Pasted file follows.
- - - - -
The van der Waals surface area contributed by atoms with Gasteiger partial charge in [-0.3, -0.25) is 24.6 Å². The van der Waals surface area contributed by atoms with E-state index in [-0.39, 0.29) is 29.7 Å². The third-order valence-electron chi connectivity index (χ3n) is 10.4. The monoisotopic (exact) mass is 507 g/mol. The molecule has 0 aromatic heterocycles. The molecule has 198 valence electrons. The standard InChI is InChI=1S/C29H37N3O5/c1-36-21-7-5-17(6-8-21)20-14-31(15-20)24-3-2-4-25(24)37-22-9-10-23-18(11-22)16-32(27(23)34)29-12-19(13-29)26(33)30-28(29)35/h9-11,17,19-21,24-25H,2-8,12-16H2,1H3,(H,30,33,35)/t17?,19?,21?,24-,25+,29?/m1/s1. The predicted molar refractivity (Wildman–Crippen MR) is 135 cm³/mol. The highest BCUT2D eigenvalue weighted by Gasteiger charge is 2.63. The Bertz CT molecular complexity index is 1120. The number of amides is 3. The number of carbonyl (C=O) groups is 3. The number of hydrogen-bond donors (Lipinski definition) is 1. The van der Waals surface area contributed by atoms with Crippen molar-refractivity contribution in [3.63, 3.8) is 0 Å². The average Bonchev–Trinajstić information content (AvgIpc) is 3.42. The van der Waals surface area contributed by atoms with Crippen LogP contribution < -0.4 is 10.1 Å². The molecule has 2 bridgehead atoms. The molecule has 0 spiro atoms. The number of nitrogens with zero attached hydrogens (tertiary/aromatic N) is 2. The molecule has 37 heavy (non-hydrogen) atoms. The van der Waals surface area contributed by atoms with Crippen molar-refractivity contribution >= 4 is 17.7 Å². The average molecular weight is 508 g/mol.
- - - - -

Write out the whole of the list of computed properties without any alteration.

The van der Waals surface area contributed by atoms with Gasteiger partial charge in [-0.3, -0.25) is 24.6 Å². The van der Waals surface area contributed by atoms with E-state index in [-0.39, 0.29) is 29.7 Å². The third-order valence-electron chi connectivity index (χ3n) is 10.4. The monoisotopic (exact) mass is 507 g/mol. The molecule has 0 aromatic heterocycles. The molecule has 198 valence electrons. The standard InChI is InChI=1S/C29H37N3O5/c1-36-21-7-5-17(6-8-21)20-14-31(15-20)24-3-2-4-25(24)37-22-9-10-23-18(11-22)16-32(27(23)34)29-12-19(13-29)26(33)30-28(29)35/h9-11,17,19-21,24-25H,2-8,12-16H2,1H3,(H,30,33,35)/t17?,19?,21?,24-,25+,29?/m1/s1. The predicted molar refractivity (Wildman–Crippen MR) is 135 cm³/mol. The highest BCUT2D eigenvalue weighted by Gasteiger charge is 2.63. The Bertz CT molecular complexity index is 1120. The number of amides is 3. The number of carbonyl (C=O) groups is 3. The number of hydrogen-bond donors (Lipinski definition) is 1. The van der Waals surface area contributed by atoms with Crippen molar-refractivity contribution in [3.63, 3.8) is 0 Å². The average Bonchev–Trinajstić information content (AvgIpc) is 3.42. The van der Waals surface area contributed by atoms with Crippen LogP contribution < -0.4 is 10.1 Å². The molecule has 2 bridgehead atoms. The molecule has 0 spiro atoms. The number of nitrogens with zero attached hydrogens (tertiary/aromatic N) is 2. The molecule has 37 heavy (non-hydrogen) atoms. The van der Waals surface area contributed by atoms with Crippen molar-refractivity contribution >= 4 is 17.7 Å². The average molecular weight is 508 g/mol.